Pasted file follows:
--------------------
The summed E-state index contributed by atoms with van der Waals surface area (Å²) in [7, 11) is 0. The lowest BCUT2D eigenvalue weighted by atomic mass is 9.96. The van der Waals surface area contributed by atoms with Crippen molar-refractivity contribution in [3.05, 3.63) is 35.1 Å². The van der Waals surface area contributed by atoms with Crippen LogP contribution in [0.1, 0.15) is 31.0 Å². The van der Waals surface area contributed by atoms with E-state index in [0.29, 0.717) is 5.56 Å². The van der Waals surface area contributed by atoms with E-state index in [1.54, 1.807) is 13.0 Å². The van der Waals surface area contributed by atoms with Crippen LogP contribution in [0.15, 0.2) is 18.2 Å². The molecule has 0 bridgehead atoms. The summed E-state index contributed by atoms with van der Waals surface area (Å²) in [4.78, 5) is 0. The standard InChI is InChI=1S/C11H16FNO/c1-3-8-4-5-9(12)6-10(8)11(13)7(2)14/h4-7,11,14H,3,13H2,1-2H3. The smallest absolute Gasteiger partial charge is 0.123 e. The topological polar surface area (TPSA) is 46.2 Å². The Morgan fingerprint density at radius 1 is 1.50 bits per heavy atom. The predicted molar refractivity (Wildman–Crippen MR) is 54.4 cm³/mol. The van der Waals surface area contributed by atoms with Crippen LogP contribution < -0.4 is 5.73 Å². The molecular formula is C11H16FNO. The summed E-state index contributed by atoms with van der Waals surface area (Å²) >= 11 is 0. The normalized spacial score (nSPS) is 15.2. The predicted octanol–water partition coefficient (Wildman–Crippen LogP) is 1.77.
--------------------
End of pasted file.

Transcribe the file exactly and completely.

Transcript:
The summed E-state index contributed by atoms with van der Waals surface area (Å²) in [7, 11) is 0. The lowest BCUT2D eigenvalue weighted by atomic mass is 9.96. The van der Waals surface area contributed by atoms with Crippen molar-refractivity contribution in [3.05, 3.63) is 35.1 Å². The van der Waals surface area contributed by atoms with Crippen LogP contribution in [0.1, 0.15) is 31.0 Å². The van der Waals surface area contributed by atoms with E-state index in [0.29, 0.717) is 5.56 Å². The van der Waals surface area contributed by atoms with E-state index in [1.54, 1.807) is 13.0 Å². The van der Waals surface area contributed by atoms with Crippen LogP contribution in [0.15, 0.2) is 18.2 Å². The molecule has 0 bridgehead atoms. The summed E-state index contributed by atoms with van der Waals surface area (Å²) in [4.78, 5) is 0. The standard InChI is InChI=1S/C11H16FNO/c1-3-8-4-5-9(12)6-10(8)11(13)7(2)14/h4-7,11,14H,3,13H2,1-2H3. The smallest absolute Gasteiger partial charge is 0.123 e. The topological polar surface area (TPSA) is 46.2 Å². The Morgan fingerprint density at radius 1 is 1.50 bits per heavy atom. The predicted molar refractivity (Wildman–Crippen MR) is 54.4 cm³/mol. The van der Waals surface area contributed by atoms with Crippen LogP contribution < -0.4 is 5.73 Å². The molecular formula is C11H16FNO. The summed E-state index contributed by atoms with van der Waals surface area (Å²) >= 11 is 0. The normalized spacial score (nSPS) is 15.2. The predicted octanol–water partition coefficient (Wildman–Crippen LogP) is 1.77.